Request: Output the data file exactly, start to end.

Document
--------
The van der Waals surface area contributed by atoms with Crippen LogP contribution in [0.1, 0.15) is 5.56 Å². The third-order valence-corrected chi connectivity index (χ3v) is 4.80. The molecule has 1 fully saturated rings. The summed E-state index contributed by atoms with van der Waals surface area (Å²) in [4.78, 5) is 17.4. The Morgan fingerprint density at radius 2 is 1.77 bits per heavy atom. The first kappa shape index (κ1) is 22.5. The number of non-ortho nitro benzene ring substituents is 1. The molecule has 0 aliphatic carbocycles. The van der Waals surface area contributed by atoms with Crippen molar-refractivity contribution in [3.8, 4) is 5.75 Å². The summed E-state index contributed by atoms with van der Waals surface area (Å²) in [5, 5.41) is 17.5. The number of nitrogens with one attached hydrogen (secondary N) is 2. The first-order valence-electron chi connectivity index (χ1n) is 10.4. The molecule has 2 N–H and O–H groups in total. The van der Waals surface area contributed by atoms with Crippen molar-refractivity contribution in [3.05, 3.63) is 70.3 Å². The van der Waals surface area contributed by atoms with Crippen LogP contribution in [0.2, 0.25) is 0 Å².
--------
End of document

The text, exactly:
The van der Waals surface area contributed by atoms with Crippen LogP contribution in [0.1, 0.15) is 5.56 Å². The third-order valence-corrected chi connectivity index (χ3v) is 4.80. The molecule has 1 fully saturated rings. The summed E-state index contributed by atoms with van der Waals surface area (Å²) in [4.78, 5) is 17.4. The Morgan fingerprint density at radius 2 is 1.77 bits per heavy atom. The first kappa shape index (κ1) is 22.5. The number of non-ortho nitro benzene ring substituents is 1. The molecule has 0 aliphatic carbocycles. The van der Waals surface area contributed by atoms with Crippen molar-refractivity contribution in [3.8, 4) is 5.75 Å². The summed E-state index contributed by atoms with van der Waals surface area (Å²) in [5, 5.41) is 17.5. The number of nitrogens with one attached hydrogen (secondary N) is 2. The first-order valence-electron chi connectivity index (χ1n) is 10.4. The molecule has 2 N–H and O–H groups in total. The van der Waals surface area contributed by atoms with Crippen molar-refractivity contribution in [3.05, 3.63) is 70.3 Å². The van der Waals surface area contributed by atoms with Crippen LogP contribution in [0.2, 0.25) is 0 Å².